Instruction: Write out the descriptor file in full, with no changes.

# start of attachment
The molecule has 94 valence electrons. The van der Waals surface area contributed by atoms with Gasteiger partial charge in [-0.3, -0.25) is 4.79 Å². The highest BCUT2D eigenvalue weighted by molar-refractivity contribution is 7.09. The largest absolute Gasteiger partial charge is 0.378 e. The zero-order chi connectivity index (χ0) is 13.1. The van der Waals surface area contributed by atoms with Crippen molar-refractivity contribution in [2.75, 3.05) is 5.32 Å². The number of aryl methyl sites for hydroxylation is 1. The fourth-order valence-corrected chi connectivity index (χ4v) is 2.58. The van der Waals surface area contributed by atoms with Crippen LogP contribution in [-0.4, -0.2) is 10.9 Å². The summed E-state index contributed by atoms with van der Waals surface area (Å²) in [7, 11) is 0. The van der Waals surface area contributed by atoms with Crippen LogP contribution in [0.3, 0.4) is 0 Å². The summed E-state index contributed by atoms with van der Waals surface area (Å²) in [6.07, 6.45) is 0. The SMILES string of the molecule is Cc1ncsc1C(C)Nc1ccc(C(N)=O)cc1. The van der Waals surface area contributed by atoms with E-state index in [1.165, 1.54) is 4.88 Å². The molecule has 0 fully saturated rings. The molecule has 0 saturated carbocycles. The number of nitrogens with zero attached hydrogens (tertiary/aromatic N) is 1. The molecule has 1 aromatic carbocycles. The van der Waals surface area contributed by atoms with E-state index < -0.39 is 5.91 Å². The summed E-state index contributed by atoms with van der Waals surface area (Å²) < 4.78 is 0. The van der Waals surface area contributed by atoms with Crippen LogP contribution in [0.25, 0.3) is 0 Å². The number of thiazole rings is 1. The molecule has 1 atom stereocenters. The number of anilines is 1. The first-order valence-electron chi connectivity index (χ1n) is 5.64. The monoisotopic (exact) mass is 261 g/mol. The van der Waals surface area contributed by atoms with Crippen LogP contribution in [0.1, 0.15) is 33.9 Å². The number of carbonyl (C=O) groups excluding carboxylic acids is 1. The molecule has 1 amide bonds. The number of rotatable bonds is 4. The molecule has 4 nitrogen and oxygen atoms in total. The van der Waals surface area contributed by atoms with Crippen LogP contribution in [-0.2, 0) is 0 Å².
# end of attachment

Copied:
The molecule has 94 valence electrons. The van der Waals surface area contributed by atoms with Gasteiger partial charge in [-0.3, -0.25) is 4.79 Å². The highest BCUT2D eigenvalue weighted by molar-refractivity contribution is 7.09. The largest absolute Gasteiger partial charge is 0.378 e. The zero-order chi connectivity index (χ0) is 13.1. The van der Waals surface area contributed by atoms with Crippen molar-refractivity contribution in [2.75, 3.05) is 5.32 Å². The number of aryl methyl sites for hydroxylation is 1. The fourth-order valence-corrected chi connectivity index (χ4v) is 2.58. The van der Waals surface area contributed by atoms with Crippen LogP contribution in [-0.4, -0.2) is 10.9 Å². The summed E-state index contributed by atoms with van der Waals surface area (Å²) in [7, 11) is 0. The van der Waals surface area contributed by atoms with Crippen LogP contribution in [0.3, 0.4) is 0 Å². The summed E-state index contributed by atoms with van der Waals surface area (Å²) in [6.07, 6.45) is 0. The SMILES string of the molecule is Cc1ncsc1C(C)Nc1ccc(C(N)=O)cc1. The van der Waals surface area contributed by atoms with E-state index in [1.165, 1.54) is 4.88 Å². The molecule has 0 fully saturated rings. The molecule has 0 saturated carbocycles. The number of nitrogens with zero attached hydrogens (tertiary/aromatic N) is 1. The molecule has 1 aromatic carbocycles. The van der Waals surface area contributed by atoms with E-state index < -0.39 is 5.91 Å². The summed E-state index contributed by atoms with van der Waals surface area (Å²) < 4.78 is 0. The van der Waals surface area contributed by atoms with Crippen LogP contribution in [0.25, 0.3) is 0 Å². The number of thiazole rings is 1. The molecule has 1 atom stereocenters. The number of anilines is 1. The first-order valence-electron chi connectivity index (χ1n) is 5.64. The monoisotopic (exact) mass is 261 g/mol. The van der Waals surface area contributed by atoms with Crippen LogP contribution in [0.1, 0.15) is 33.9 Å². The number of carbonyl (C=O) groups excluding carboxylic acids is 1. The molecule has 1 amide bonds. The number of rotatable bonds is 4. The molecule has 4 nitrogen and oxygen atoms in total. The van der Waals surface area contributed by atoms with Crippen LogP contribution in [-0.2, 0) is 0 Å².